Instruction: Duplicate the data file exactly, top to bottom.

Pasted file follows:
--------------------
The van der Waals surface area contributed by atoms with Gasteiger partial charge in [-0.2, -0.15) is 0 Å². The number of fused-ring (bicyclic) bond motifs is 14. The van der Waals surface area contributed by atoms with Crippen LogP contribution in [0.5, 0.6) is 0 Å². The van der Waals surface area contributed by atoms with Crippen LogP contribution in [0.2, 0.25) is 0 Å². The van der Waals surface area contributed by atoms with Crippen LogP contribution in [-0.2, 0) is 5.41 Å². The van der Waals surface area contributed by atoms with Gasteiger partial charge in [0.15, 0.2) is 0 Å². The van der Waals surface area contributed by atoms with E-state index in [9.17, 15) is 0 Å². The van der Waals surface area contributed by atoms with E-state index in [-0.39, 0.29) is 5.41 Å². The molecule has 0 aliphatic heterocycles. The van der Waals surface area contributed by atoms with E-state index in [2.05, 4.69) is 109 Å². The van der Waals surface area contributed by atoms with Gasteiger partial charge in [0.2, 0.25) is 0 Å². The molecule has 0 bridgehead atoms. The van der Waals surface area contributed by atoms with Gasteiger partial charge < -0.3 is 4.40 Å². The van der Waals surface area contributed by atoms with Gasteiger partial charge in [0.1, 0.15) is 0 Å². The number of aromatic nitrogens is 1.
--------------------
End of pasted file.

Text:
The van der Waals surface area contributed by atoms with Gasteiger partial charge in [-0.2, -0.15) is 0 Å². The number of fused-ring (bicyclic) bond motifs is 14. The van der Waals surface area contributed by atoms with Crippen LogP contribution in [0.5, 0.6) is 0 Å². The van der Waals surface area contributed by atoms with Crippen LogP contribution in [0.2, 0.25) is 0 Å². The van der Waals surface area contributed by atoms with Crippen LogP contribution in [-0.2, 0) is 5.41 Å². The van der Waals surface area contributed by atoms with Gasteiger partial charge in [0.15, 0.2) is 0 Å². The van der Waals surface area contributed by atoms with E-state index in [9.17, 15) is 0 Å². The van der Waals surface area contributed by atoms with E-state index in [-0.39, 0.29) is 5.41 Å². The molecule has 0 aliphatic heterocycles. The van der Waals surface area contributed by atoms with E-state index in [2.05, 4.69) is 109 Å². The van der Waals surface area contributed by atoms with Gasteiger partial charge in [0.2, 0.25) is 0 Å². The molecule has 0 bridgehead atoms. The van der Waals surface area contributed by atoms with Gasteiger partial charge < -0.3 is 4.40 Å². The van der Waals surface area contributed by atoms with Gasteiger partial charge in [0.1, 0.15) is 0 Å². The number of aromatic nitrogens is 1.